Ernest Cline’s Armada Review

While I didn’t like Ernest Cline’s first novel, Ready Player One, I do recognize that it has some very good ideas behind it, most notably the dystopian wasteland where everyone has access to a utopia. I find that setting brilliant, and it’s a shame it was left in the background. When I learned that Cline wrote a second novel, Armada, I decided I’d give him a second chance. He had the makings of a good book with Ready Player One; it stands to reason he’d improve and Armada would be everything the first one should have been.

I’d have never guessed it would actually be worse, though I suppose that’s my own fault.

Armada tells the story of Zack Lightman, a high school kid obsessed with video games and the 1980s, who is recruited into a secret government army bent on saving the world from an alien invasion. Their secret weapon: an army of spaceship battle drones and robots controlled via video game controllers.

In Armada the game is real. Zack has grown up in a world where Armada is the most played video game ever, though it’s really a top-secret government training program to help prepare the world for an incoming alien invasion. All of the drones used in the game actually exist, and they’re hidden all over Earth and controlled just like their video game counterparts. When the aliens show up, gamers everywhere can enlist and help defend the planet from their home computers.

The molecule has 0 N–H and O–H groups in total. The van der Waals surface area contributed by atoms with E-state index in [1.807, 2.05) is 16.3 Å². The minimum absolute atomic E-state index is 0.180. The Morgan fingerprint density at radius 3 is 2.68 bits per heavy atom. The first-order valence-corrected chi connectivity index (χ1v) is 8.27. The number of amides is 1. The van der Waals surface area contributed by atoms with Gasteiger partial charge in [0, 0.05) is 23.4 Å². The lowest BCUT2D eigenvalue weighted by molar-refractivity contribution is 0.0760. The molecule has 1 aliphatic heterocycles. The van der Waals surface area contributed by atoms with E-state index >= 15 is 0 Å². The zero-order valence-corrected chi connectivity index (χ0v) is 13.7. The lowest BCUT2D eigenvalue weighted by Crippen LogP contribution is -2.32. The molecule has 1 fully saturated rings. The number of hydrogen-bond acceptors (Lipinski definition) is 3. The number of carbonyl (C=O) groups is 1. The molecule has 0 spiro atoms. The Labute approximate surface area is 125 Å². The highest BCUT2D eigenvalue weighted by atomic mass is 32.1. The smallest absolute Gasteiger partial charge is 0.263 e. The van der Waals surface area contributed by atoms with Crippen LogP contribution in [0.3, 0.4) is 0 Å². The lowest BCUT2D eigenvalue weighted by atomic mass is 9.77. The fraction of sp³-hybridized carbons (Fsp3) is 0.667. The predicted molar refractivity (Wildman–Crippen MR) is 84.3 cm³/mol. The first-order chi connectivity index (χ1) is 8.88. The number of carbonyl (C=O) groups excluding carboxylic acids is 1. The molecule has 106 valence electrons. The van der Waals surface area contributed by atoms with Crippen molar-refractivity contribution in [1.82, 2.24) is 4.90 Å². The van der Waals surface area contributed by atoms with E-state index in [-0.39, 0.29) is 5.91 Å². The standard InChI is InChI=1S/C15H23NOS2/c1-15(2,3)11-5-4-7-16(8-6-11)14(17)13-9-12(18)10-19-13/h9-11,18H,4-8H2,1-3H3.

The problem is, the first 1/3 of the book treats the main plot of the story as a bad conspiracy theory thought up by Zack’s dead father, yet any reader will know what’s going on because he read the back of Armada’s book jacket. I spent the first 85 pages wondering when something interesting was going to happen while I watched Zack and his friends play video games and have grating conversations about nerdy pop culture.

That’s an inexcusably long time to be bored. It doesn’t help that, just like in Ready Player One, there’s no real sense of danger throughout the entire novel. When everything is happening through a simulated video game, death means nothing. Even when the battles are flashy and filled with explosions, they never feel real. It’s not until around page 200 that Zack is truly threatened, but by then, I had stopped caring.